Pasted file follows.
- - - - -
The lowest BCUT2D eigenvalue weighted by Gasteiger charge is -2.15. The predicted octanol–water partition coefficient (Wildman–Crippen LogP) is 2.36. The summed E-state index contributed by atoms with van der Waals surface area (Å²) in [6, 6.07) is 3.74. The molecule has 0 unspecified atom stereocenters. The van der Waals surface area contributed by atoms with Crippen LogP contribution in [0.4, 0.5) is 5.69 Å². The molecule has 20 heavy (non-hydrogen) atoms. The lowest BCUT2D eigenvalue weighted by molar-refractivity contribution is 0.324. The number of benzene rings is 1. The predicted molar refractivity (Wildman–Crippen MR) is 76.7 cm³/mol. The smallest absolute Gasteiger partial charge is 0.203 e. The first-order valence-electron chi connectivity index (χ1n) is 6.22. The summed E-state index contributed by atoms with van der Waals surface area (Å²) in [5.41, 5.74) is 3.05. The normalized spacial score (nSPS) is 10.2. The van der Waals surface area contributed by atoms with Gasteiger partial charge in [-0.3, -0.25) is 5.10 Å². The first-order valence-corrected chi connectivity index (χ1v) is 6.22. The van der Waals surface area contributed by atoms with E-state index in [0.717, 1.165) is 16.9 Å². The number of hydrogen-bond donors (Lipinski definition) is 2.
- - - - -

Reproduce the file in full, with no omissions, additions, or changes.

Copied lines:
The lowest BCUT2D eigenvalue weighted by Gasteiger charge is -2.15. The predicted octanol–water partition coefficient (Wildman–Crippen LogP) is 2.36. The summed E-state index contributed by atoms with van der Waals surface area (Å²) in [6, 6.07) is 3.74. The molecule has 0 unspecified atom stereocenters. The van der Waals surface area contributed by atoms with Crippen LogP contribution in [0.4, 0.5) is 5.69 Å². The molecule has 20 heavy (non-hydrogen) atoms. The lowest BCUT2D eigenvalue weighted by molar-refractivity contribution is 0.324. The number of benzene rings is 1. The predicted molar refractivity (Wildman–Crippen MR) is 76.7 cm³/mol. The smallest absolute Gasteiger partial charge is 0.203 e. The first-order valence-electron chi connectivity index (χ1n) is 6.22. The summed E-state index contributed by atoms with van der Waals surface area (Å²) in [5.41, 5.74) is 3.05. The normalized spacial score (nSPS) is 10.2. The van der Waals surface area contributed by atoms with Gasteiger partial charge in [-0.3, -0.25) is 5.10 Å². The first-order valence-corrected chi connectivity index (χ1v) is 6.22. The van der Waals surface area contributed by atoms with E-state index in [0.717, 1.165) is 16.9 Å². The number of hydrogen-bond donors (Lipinski definition) is 2.